One of the main reasons young journalists give for why they chose their career is that "it my be many things, but it is never dull."
Whether you are a photographer in your twenties, working for the Lawrence Journal in the Kansas heartland, a one-man band videojournalist at New York1, at Time Warner's cable news operation in New York City, or a hundred-thousand-dollar-a-year contract photographer for one of the news weeklies pinned down under a misdirected "friendly fire" strike - the thing that keeps you going is you never know when you get out of bed (or a sleeping bag) in the morning, what it is you are going to witness that day. The stories are not bigger or better, they are just different.
In the beginning, the shape that the "press" would eventually take was never really in question. Newspapers were published on presses, and delivered by trucks to the circulation area. Broadcast was parceled out into snippets of a 24-hour spectrum, and emerged on a local, national, or international arena via stations and networks. Everyone was fairly comfortable with what they perceived the "media" to be all about.
In the past two decades, however, as newspapers and magazines merged to form conglomerates, networks and studios became huge bundlers of "content," the traditional distinctions between editorial and advertising became increasingly hard to pinpoint.
Many journalism commentators have pointed to the events of September 11 as a clarifying moment in the midst of all this confusion. When the basic components and qualities of journalism could actually be identified. In addition, the traditional cost/benefit analysis could be charted. How much did it cost to cover the events surrounding that day and the days that followed? How many copies were sold? What was the reaction of the community to the product, and how does it translate into "good will" for our future relationships (a.k.a., sales?)
By the end of the year, what had looked like an encouraging move in the industry became shrouded in "The Real Costs."
The current IFRA trend report, which covers the newspaper industry, indicates that journalists in the future will have to fight for the "heart" of the newspaper. To get a glimpse of how these problems are developing, just look at the front pages of leading online publications such as the Washington Post (washingtonpost.com) and MSNBC (msnbc.com).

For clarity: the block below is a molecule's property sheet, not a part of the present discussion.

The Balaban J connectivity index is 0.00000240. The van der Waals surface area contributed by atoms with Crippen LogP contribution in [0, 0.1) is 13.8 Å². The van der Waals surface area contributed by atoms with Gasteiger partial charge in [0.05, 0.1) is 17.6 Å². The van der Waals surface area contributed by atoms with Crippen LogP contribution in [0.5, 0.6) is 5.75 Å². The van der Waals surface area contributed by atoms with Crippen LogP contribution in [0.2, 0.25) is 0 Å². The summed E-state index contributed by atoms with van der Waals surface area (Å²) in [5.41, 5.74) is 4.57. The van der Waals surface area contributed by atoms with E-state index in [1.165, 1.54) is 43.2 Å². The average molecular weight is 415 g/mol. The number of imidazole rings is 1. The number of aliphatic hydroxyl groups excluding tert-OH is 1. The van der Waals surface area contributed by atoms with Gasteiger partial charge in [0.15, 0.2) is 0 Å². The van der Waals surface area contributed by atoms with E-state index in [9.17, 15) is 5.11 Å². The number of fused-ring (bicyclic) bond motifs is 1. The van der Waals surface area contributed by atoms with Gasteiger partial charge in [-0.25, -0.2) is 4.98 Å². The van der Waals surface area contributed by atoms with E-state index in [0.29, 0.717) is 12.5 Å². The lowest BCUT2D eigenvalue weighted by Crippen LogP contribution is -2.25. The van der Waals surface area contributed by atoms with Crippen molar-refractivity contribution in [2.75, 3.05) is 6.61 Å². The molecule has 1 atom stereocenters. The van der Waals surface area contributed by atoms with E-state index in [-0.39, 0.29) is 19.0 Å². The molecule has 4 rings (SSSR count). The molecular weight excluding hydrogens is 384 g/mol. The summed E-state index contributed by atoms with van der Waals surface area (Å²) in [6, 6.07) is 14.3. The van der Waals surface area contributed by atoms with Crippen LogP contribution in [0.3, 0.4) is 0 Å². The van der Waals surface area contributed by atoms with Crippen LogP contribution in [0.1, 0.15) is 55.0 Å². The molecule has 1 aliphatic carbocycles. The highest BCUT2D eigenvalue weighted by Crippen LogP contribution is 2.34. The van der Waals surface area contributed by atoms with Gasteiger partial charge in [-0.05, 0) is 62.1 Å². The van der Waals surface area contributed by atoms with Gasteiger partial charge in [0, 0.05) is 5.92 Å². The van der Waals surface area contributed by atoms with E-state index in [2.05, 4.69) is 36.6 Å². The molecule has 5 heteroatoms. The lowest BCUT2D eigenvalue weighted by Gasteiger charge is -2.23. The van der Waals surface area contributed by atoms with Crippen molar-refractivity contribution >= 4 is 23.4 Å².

The number of stories listed on their "home page" are increasing constantly. Each time a choice is made to add a hypertext headline, the page becomes more diffused. The essential role of the "editor" in deciding what NOT to put into the publication becomes a function of the politically incorrect.
We recently talked to a newspaper editor about the choices that were available to him on September 11. He agreed that he had been presented with a cornucopia of stories and visuals from the wire services. That was the good news. It was also the bad news, as photographic files began to march like the "Sorcerer's Apprentice" across his desktop.
The broadcast and cable viewer has watched the sleek display of the video monitor start to resemble a website, as stations try to cram crawls, zings, boxes, and other graphics above and below, and often to either side of the image. What this tells us is that the broadcaster no longer understands the concept of editorial judgment on the part of their editors, and certainly has no interest in trying to help the viewer in sorting out the real news from the chaff.
In market terms, the consumer will become a wholesaler. "Interactive guides" will replace the function of "editors," including the traditional mission of training new generations of journalists.
According to a report by analyst Eric Scheirer , published in Forrester Research, there has never really been any mass audience for newspapers' bundled content, just "coalition audiences" of people with different interests all turning to newspapers for lack of other choices. Today, there are many more distribution channels available to give consumers exactly the content they want, as well as a growing number of audience guides, which Forrester defines as "tools and services that help individuals decide what to read, hear or watch." Together, Scherer says, these developments rob newspapers of their core justification, along with their advertising appeal. The result: "Lacking the classified revenue to prop up unprofitable newsgathering. Newspapers outside the top five markets will cut costs by increasing their reliance on syndicated material - even on the front page - by 2006.
Top brands like the Wall Street Journal and the Washington Post will scale down, becoming syndicated providers of branded niche content - business news and political news, respectively." Similar fates for similar reasons will befall the distribution-centric major television networks and music labels. ("Guides Redefine Mass Media," The Forrester Report December 2001.)
In the coming year we will continue our study of the State of Photojournalism 2003. We'll take a look at how the wire services have expanded their role, and how the traditional news picture agencies are trying to find a role for themselves in this new digital world.
We will also be examining the real heart of the digital transformation in photojournalism, by taking a look at how the "mega-sites" like MSNBC and The Washington Post are threading their way through the technological and ethical jungle that confronts us all.